They are prey to predatory paedophiles while routinely exposed to images of sexual abuse, suicide, torture and violence against which there are no proper safeguards. Campaigners have begged for an independent regulator to enforce a duty of care on the global tech giants to prevent a repeat of tragedies such as Molly Russell’s – she took her own life aged 14 in 2017 after viewing graphic content on Instagram.
Writing exclusively today, her father Ian, 56, said: “The Daily Express campaign is a welcome boost for voices that are calling for change. Now is the time for the Government to bring in effective internet regulation, for the UK to lead the world.”
An Ofcom report found half of 12-year-olds have at least one social media account, despite many sites’ minimum age requirement being 13. By then, more than two thirds of children are involved.
Campaigners say efforts to enforce meaningful change have been met with apathy and indifference.
Now, new British company SafeToNet has devised an app to help keep children safe. In a world first, it uses artificial intelligence to educate children as they use devices.
It detects risks, steering children away from potential harm by highlighting key words, sentences and themes and filtering harmful outgoing messages, preventing sexting, bullying, abuse and aggression. The app also points children who might be thinking about self-harm and suicide to helplines.
The app, which launched last month, was met with indifference in Britain but next week, Germany will begin a £2.5million campaign urging parents and children to download it.
SafeToNet chief executive Richard Pursey said yesterday: “We have to reclaim the soul of the internet now. Not tomorrow.
“The world is living in one enormous social experiment and nobody fully understands the impact social networks and messaging apps are having on children through bullying, sextortion, grooming, abuse, aggression, hardcore pornography and more.
“It’s a global social problem and growing by the day. Facebook and the other big players could stop this nonsense now.”
Many argue solutions should be available free of charge.
Father-of-four Mr Pursey, 58, took his idea to the Department for Digital, Culture, Media and Sport (DCMS), the Home Office, responsible for online safety and protection, and the departments for Education and Health and Social Care but says he was dismissed out of hand.
It is believed the app, which can be downloaded from iTunes, could help safeguard five million children by 2021.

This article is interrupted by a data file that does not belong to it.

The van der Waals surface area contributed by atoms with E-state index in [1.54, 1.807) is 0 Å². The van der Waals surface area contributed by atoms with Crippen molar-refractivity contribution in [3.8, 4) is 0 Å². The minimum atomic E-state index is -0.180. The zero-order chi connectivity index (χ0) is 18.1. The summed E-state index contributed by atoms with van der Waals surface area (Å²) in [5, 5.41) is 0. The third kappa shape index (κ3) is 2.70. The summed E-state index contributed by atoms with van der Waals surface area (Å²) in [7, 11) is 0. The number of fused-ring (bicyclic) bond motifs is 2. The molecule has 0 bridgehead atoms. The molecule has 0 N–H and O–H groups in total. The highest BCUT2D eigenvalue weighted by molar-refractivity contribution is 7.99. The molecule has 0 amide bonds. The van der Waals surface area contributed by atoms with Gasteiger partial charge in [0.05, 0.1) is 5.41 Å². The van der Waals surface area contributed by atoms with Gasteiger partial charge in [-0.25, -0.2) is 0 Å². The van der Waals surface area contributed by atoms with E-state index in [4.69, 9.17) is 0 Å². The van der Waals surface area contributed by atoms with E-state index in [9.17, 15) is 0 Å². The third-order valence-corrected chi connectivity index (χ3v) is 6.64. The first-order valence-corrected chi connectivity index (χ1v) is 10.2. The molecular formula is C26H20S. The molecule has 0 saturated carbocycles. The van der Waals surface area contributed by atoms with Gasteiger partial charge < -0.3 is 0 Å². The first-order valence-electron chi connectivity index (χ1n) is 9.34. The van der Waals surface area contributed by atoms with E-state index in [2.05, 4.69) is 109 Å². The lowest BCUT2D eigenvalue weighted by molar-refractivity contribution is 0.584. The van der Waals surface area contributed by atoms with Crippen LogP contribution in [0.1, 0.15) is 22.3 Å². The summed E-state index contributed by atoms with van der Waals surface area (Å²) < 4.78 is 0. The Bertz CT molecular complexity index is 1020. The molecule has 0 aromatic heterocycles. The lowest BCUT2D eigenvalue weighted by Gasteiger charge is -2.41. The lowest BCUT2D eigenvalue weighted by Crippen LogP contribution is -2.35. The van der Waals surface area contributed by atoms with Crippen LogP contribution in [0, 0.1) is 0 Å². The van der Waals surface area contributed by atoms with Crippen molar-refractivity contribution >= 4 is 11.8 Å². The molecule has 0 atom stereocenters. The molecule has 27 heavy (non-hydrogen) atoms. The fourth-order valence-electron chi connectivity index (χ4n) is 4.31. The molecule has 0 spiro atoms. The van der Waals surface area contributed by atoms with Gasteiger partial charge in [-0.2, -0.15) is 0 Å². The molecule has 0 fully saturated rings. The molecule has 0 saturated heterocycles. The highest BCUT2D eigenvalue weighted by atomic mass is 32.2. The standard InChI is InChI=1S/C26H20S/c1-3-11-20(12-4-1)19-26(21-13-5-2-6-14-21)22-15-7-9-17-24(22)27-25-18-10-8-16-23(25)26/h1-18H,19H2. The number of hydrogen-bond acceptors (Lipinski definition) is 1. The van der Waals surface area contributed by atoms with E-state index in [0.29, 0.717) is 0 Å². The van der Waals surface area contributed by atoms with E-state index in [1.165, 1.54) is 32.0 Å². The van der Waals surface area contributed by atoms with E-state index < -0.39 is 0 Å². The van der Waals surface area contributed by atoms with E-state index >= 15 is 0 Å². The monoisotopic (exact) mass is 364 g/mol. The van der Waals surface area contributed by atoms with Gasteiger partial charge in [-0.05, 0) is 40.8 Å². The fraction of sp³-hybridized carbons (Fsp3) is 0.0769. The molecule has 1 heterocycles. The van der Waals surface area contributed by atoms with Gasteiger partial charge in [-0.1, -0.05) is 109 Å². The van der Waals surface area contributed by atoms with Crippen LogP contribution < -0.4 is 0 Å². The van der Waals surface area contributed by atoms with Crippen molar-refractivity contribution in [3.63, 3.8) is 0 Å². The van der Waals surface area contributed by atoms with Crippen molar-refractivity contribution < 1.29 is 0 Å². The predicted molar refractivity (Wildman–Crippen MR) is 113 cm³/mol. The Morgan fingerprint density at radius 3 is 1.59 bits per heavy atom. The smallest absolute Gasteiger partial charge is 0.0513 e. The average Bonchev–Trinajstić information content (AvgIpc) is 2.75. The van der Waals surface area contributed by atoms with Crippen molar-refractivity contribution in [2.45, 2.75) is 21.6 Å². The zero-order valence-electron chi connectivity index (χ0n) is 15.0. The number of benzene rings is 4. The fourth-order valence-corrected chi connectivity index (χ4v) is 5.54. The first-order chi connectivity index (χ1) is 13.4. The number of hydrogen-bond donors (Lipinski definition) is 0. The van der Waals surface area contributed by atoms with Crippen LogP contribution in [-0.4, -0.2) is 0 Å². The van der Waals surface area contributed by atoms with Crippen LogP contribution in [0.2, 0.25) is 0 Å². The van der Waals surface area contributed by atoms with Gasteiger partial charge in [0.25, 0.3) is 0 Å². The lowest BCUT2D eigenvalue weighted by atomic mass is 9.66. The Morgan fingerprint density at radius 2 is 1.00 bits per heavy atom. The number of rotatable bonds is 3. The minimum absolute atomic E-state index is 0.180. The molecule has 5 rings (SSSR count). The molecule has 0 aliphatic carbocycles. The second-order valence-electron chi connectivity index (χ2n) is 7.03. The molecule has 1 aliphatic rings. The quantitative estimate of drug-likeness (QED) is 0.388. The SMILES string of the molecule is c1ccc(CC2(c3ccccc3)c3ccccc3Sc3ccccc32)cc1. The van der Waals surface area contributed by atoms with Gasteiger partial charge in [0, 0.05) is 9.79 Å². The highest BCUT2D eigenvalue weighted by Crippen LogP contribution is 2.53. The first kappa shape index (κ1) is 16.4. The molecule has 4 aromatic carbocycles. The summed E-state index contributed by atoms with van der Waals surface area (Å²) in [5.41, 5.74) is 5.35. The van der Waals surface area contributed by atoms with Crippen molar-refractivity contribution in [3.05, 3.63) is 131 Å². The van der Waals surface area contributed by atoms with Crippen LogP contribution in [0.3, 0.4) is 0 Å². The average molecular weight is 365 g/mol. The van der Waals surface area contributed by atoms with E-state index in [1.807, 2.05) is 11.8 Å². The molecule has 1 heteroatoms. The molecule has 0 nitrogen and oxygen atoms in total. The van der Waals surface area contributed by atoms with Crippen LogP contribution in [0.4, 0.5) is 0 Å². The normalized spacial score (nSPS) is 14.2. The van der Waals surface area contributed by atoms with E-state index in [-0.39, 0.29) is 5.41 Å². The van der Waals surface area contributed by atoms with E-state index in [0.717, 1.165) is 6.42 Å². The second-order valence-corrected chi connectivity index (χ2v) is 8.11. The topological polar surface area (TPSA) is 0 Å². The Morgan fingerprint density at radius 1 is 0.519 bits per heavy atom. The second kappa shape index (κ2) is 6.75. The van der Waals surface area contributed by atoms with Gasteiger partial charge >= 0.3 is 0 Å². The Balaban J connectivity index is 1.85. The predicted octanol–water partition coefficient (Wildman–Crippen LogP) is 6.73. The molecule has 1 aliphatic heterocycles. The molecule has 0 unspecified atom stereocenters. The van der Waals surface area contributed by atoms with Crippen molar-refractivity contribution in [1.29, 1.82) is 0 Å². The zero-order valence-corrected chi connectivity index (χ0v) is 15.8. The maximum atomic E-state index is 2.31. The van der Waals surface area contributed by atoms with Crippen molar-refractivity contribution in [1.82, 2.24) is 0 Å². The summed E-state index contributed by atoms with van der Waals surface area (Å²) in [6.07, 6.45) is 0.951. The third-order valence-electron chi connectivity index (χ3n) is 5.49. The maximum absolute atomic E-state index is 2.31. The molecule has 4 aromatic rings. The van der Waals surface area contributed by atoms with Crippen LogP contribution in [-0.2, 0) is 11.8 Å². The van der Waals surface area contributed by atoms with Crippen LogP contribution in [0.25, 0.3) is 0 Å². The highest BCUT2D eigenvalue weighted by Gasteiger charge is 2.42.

Last night, spokesman for the German Federal Ministry of the Interior said: “Until 2007 paedophiles did not have access to children’s rooms. Today, in the digital world, they get easy access.
“There is great interest across Germany in SafeToNet. Politicians, industry leaders, police chiefs and decision-makers were positively impressed by how the app works and the service it delivers.
The NSPCC says a sex crime against a child is recorded every seven minutes – 76,204 offences in the past 12 months – an increase of more than 60 per cent in five years.
The Express was told of a video widely circulated among children on WhatsApp, owned by Facebook, in which a man commits suicide.
SafeToNet was alerted to it by a 16-year-old girl.
Mr Pursey said: “This is not rare. I have watched children kill themselves, men decapitated, people murdered and just this week a man commit suicide.
“Imagine how an 11-year-old deals with such vile content which is typically sent as a joke.” Yesterday, Tory David Davies said: “Like most parents I worry about the time my children spend on addictive social media. I am right behind the efforts of the Daily Express to tackle the rise in bullying and criminality which social media sites have allowed to fester.”
The DCMS said the Government was committed to establishing a new statutory duty of care to make companies take more responsibility for the safety of users and tackle harm. Compliance will be overseen and enforced by an independent regulator.
Yesterday, illegal and disturbing images easily found by the Daily Express were freely circulating on Google.
The newspaper notified the American multinational of the abhorrent content. Facebook said: “The safety of young people on our platforms is our top priority and we have spent over a decade innovating to keep people of all ages safe.
“We have invested in technology which proactively detects harmful content, expanded our dedicated safety and security team to over 35,000 people worldwide and built strong partnerships with law enforcement agencies.
“There will always be more we can do but we also believe new government regulations are needed.” Twitter said: “We are committed to providing a safe environment, particularly for those of 13 and older who are allowed on the platform. That includes strict rules against abuse, improved technology to implement those rules and investment.
“We also work closely with law enforcement.”
Snapchat and Google did not respond.